Commune Vulnerability and Capacity Assessments (CVCA) reports and the Local Participatory Planning Process (LPPP) output were not only used by project stakeholders for annual project planning, but they also became key building blocks for the development of plans under a number of national target programmes, such as a Poverty Reduction Programme for 257 Coastal Communes and the New Rural Development Programme master plans. They are major priorities in the government’s aim for further decentralisation down to the commune level, and with increased community participation.
The process and outputs of the LPPP proved to be major improvements comparing to earlier planning approaches. This was made possible thanks to the training of 32 master trainers and over 700 commune and village staff, as well as a province-wide rollout of the LPPP on-going as from 2016, funded and implemented with government resources.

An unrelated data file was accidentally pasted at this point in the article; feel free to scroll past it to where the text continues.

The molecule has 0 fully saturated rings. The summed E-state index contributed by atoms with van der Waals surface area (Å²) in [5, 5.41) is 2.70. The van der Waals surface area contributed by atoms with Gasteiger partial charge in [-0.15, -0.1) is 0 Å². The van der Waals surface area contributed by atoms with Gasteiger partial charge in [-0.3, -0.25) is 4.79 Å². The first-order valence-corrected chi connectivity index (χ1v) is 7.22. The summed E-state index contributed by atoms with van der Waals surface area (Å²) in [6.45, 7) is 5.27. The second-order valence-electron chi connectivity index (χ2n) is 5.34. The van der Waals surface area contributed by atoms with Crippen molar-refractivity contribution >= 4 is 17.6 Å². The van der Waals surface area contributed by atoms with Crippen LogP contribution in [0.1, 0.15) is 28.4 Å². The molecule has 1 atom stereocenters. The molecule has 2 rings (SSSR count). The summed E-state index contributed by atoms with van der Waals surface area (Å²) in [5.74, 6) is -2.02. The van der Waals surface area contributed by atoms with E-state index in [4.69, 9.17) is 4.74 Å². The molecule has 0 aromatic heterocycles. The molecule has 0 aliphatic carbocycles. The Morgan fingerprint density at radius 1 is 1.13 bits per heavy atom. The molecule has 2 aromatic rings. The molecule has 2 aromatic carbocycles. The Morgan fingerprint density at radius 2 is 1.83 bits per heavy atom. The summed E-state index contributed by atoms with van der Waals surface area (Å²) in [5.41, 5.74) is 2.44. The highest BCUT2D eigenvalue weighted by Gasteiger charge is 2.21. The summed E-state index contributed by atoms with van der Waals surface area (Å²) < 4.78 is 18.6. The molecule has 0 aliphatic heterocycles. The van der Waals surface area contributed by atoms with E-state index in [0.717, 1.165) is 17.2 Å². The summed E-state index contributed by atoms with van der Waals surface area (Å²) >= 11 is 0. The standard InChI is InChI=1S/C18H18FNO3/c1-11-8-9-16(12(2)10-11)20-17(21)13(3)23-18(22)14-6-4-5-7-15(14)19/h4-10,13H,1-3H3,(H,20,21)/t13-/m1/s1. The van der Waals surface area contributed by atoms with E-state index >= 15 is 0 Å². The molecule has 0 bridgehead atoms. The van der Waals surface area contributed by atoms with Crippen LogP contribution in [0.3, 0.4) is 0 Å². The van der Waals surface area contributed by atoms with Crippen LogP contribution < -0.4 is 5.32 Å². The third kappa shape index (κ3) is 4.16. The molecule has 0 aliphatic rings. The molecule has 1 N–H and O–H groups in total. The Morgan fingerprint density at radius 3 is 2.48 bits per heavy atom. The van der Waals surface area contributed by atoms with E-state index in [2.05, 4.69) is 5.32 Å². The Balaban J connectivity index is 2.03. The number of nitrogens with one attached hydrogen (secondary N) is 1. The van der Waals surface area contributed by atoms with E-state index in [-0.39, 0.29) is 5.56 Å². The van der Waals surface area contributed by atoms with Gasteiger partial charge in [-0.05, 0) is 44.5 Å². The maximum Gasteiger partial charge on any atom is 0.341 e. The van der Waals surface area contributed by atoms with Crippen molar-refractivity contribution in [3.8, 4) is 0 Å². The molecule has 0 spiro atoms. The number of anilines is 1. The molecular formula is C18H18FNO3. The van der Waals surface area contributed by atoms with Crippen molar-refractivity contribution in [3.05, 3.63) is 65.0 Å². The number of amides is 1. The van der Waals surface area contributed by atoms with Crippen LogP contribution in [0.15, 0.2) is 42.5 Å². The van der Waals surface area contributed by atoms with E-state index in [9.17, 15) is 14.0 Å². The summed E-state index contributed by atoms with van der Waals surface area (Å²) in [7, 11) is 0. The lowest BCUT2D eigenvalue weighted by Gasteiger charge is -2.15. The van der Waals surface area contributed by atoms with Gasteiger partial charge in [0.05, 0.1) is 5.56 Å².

CVCA and LPPP have demonstrated to be very effective methods for participatory planning in climate-vulnerable localities and communities. They have contributed to a better understanding of key issues, and have led to increased empowerment and ownership of the planning cycle and use of community resources, resulting in ameliorated effectiveness and sustainability of interventions. They have also contributed to a enrich the partnership between villagers and relevant authorities, and have become an essential work element for improved local governance.
As stated in the independent Mid-Term Review from early 2016, VIE/033 Project drives to “sustained institutional changes” and CVCA and LPPP outputs are “enhanced (and notably more participatory) versions of the established 5-year and annual planning processes in Vietnam”.